Satellite Tracking

We’ll be posting regular updates about satellite tracking projects here on the website. You can also track former projects using Google Earth. Check out our step-by-step instructions to find out how. Alternatively, click here to view the Osprey migration route with Google Maps. Google Maps also shows overhead high resolution satellite images, which is handy for finding places along the route.

30’s Return

It is always incredibly exciting to see an Osprey return in the spring; but what we witnessed at Lyndon today was even more special. Over the past three weeks we have followed 30(05) on every leg of her 3000 mile migration from Senegal. Today she arrived back at Rutland Water and we were waiting for her.

The latest satellite data showed that 30(05) roosted 18 miles south of Cambridge last night and so we expected her to arrive at Rutland Water this morning. Sure enough, just before 11am she was seen by John Wright as she flew north over Eyebrook Reservoir. Eyebrook is just a few miles south of Rutland Water and we thought her next stop might be Manton Bay. Queue an anxious wait at the Lyndon Visitor Centre as we scanned the skies to the south. Finally, some 45 minutes later, an Osprey came into view, followed by a Red Kite. Suddenly it folded its wings and descended quickly to the nest. It was 30!  The video below was recorded just a few seconds after she landed on the nest – her yellow ring and satellite transmitter both clearly visible.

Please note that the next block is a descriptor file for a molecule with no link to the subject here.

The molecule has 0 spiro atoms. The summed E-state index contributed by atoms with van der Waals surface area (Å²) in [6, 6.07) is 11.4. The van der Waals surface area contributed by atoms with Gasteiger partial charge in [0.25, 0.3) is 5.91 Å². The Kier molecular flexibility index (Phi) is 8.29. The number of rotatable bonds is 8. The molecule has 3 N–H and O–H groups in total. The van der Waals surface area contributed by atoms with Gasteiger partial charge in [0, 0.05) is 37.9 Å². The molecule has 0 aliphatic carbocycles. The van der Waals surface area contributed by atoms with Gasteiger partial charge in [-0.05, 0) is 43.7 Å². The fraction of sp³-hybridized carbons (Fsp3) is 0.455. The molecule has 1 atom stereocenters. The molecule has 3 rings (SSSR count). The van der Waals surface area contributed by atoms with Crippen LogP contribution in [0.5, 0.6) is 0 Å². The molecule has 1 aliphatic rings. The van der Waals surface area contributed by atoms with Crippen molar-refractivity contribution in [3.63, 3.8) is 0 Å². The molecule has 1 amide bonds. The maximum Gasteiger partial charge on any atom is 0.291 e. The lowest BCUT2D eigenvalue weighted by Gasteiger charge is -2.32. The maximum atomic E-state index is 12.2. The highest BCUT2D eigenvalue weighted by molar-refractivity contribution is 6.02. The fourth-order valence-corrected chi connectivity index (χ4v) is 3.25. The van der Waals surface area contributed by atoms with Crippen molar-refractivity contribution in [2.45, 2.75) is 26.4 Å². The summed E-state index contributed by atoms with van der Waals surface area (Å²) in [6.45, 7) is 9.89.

30(05) looking up at a Red Kite shortly after she had landed on the nest

30(05) looking up at a Red Kite shortly after she had landed on the nest

30 spent five minutes on the nest before taking off again. She headed off powerfully to the east, evidently in search of a late breakfast.

Soon afterwards I received a call from Jamie Weston to say that he and Lawrence Ball had just seen 30 (easily identifiable by her satellite transmitter) at Horn Mill Trout Farm. 30 had appeared overhead while they were working beside one of the ponds. She circled a couple of times and then disappeared off up the valley. Half an hour or so later Jamie and Lawrence were at their other fish farm site, at Ryhall, and an Osprey appeared again. And guess what? It was 30; and this time she meant business. While Jamie and Lawrence looked on she made a couple of circuits of the farm and then suddenly dived down, close to the photography hide that we helped to build last summer. After a brief struggle she emerged with a trout!

Having caught a fish 30 headed off out of sight and we haven’t seen her for the rest of the day. As I said this morning, we are unsure of where 30 will settle this spring. If Maya fails to return to Manton Bay, then she may breed there. Alternatvely she may settle at another nest elsewhere. Thanks to her satellite transmitter we will be able to monitor all her movements very closely – and it will make for fascinating watching. For the time being, though, it is just great to see her back in Rutland.